Antony F. OgollaP.O. Box 36333-00200, Nairobi, KenyaEmail:
Supervisors: Prof. Elias H. Ayiemba and Dr. Alice Oluoko-Odingo
I hold a bachelor degree in Environmental Studies from Kenyatta University.Name of the University: University of NairobiDepartment of Geography and Environmental StudiesPosition in the Project: Masters CandidateACTORS’ PERCEPTIONS OF HEALTH RISKS AND IMPACTS RELATED TO FOOD SYSTEM ACTIVITIES IN NORTH WEST MT. KENYA REGIONAbstractIn the fight against poverty both good health and productive agriculture are essential as pointed out by Arthur and Bulkeley (2002). Health risks that are as a result of food system activities are not recent phenomenon, as evidence in literature on social and environmental risk indicates that the prevalence of food and food production related issues is notable. Through practices such as the transport of agricultural and food products around the world, processing of food, storage and finally the consumption, health risks are externalized, mediated, contested and ingested. (Arthur and Bulkeley 2002)In a rapidly changing world, agriculture faces many challenges, both old (natural resource constraints, extreme weather conditions, and agricultural pests) and new (globalization, environmental degradation, problems of maintaining production in conflict situations). At the same time, new global health threats emerge, such as Human Immunodeficiency Virus (HIV), Acquired Immune Deficiency Syndrome (AIDS), Severe Acute Respiratory Syndrome (SARS), and avian influenza, while old ones persist. Not only do malaria, tuberculosis, diarrheal diseases, respiratory infection, and malnutrition continue to take a heavy toll, the health sector is faced with increasing problems of chronic disease, drug and insecticide resistance, and a diminishing arsenal of effective interventions. As the world becomes more integrated, so do the agricultural and health problems the world faces Hawkes and Ruel (2006).Hawkes and Ruel (2006) further note that agriculture and health interact in two ways whereby agriculture affects health and vice versa. This argument is supported by Pinstrup-Andersen (2012) pointing out that food systems, human health and nutrition are closely linked and that changes in food systems caused by policy interventions among other drivers of food systems may result in positive or negative health and nutrition effects and the changes in health and nutrition have an influence in food systems. Agriculture as noted by Hawkes and Ruel (2006) is essential for good health because of the production of food yet it is associated with many of the world’s major health problems such as food borne diseases, malaria, HIV/AIDS, diet related chronic diseases and other occupational health hazards and the occurrence of these health conditions have tremendous implications in the food system activities. (Pinstrup-Andersen 2012) In the general public, health risks will affect the market demand for agricultural products, while in the food production population employees in poor health will not be productive thus cutting on the level of income. This then perpetuates the cycle of ill health and poverty and further jeopardizes food security and economic development for the wider public.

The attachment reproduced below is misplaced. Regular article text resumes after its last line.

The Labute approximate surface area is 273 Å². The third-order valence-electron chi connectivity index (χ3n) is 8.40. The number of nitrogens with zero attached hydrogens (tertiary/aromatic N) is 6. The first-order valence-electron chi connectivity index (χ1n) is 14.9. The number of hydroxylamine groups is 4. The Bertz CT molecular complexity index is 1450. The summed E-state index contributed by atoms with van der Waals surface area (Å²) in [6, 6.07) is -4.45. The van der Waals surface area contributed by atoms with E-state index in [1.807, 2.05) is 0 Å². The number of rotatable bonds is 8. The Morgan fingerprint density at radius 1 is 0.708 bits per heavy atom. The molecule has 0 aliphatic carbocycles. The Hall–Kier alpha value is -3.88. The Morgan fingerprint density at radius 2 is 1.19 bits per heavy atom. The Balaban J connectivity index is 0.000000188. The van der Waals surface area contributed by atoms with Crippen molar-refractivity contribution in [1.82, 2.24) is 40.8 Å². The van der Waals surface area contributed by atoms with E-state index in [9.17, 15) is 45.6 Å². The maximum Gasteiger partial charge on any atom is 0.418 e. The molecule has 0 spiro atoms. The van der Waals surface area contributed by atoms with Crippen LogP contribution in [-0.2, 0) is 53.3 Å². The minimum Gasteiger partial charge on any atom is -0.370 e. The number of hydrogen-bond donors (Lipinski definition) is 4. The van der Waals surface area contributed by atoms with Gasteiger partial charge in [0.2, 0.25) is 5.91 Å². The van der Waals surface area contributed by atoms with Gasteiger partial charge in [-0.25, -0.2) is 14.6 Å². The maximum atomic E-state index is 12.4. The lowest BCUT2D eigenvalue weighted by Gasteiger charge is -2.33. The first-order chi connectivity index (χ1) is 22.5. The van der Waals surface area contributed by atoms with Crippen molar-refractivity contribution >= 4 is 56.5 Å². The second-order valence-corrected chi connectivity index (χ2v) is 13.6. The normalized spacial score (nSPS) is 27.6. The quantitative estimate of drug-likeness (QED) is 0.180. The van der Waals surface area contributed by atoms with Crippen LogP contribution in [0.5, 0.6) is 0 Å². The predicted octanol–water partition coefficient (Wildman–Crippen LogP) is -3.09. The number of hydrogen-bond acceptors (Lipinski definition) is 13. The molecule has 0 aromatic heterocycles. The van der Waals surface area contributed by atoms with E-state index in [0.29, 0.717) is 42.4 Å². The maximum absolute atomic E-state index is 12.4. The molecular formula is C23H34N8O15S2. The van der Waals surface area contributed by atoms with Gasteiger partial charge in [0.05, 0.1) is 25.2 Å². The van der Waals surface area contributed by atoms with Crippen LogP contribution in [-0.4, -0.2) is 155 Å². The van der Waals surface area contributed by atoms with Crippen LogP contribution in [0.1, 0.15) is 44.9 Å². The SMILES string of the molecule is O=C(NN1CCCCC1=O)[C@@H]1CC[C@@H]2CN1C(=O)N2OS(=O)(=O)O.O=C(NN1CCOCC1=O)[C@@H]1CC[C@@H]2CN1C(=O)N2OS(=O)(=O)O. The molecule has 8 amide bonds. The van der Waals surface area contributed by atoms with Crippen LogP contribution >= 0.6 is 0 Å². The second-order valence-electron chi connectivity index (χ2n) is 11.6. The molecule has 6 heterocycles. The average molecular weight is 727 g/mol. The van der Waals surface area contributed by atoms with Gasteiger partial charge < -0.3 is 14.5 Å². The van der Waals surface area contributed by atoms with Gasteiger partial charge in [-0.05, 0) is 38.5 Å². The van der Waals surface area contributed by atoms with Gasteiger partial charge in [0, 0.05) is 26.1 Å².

Edwin Ambani AmesoNairobiEmail:
Supervisors: Dr. Salome BukachiDr. Charles Owuor OlungahUniversity of NairobiInstitute of Anthropology, Gender and African Studies.Position in The project: Masters studentI hold a Bachelor’s Degree in Anthropology from the University of Nairobi, Currently, undertaking my masters degree in Medical Anthropology courtesy of University of Nairobi scholarship.Thesis title: An anthropological study of Pastoralism in Laikipia County, Kenya.ABSTRACTCurrently, the existing food production and consumption patterns which constitute a wide range of global food systems in the world are tailored to meet the lifestyle and food choices of specific consumers (Orban, 2015). Currently, the global food context is increasingly becoming uncertain and with the demographics indicating an upsurge in population by 2050 to more than 9 billion people, solutions are being sought to ensure sustainability (Esnouf et al., 2013). However, the desire to remain relevant and sustainable in the food system is bringing shifts in the practice of pastoralism. Therefore an anthropological study of pastoralism in Laikipia County, Kenya will endeavor to answer the following three questions: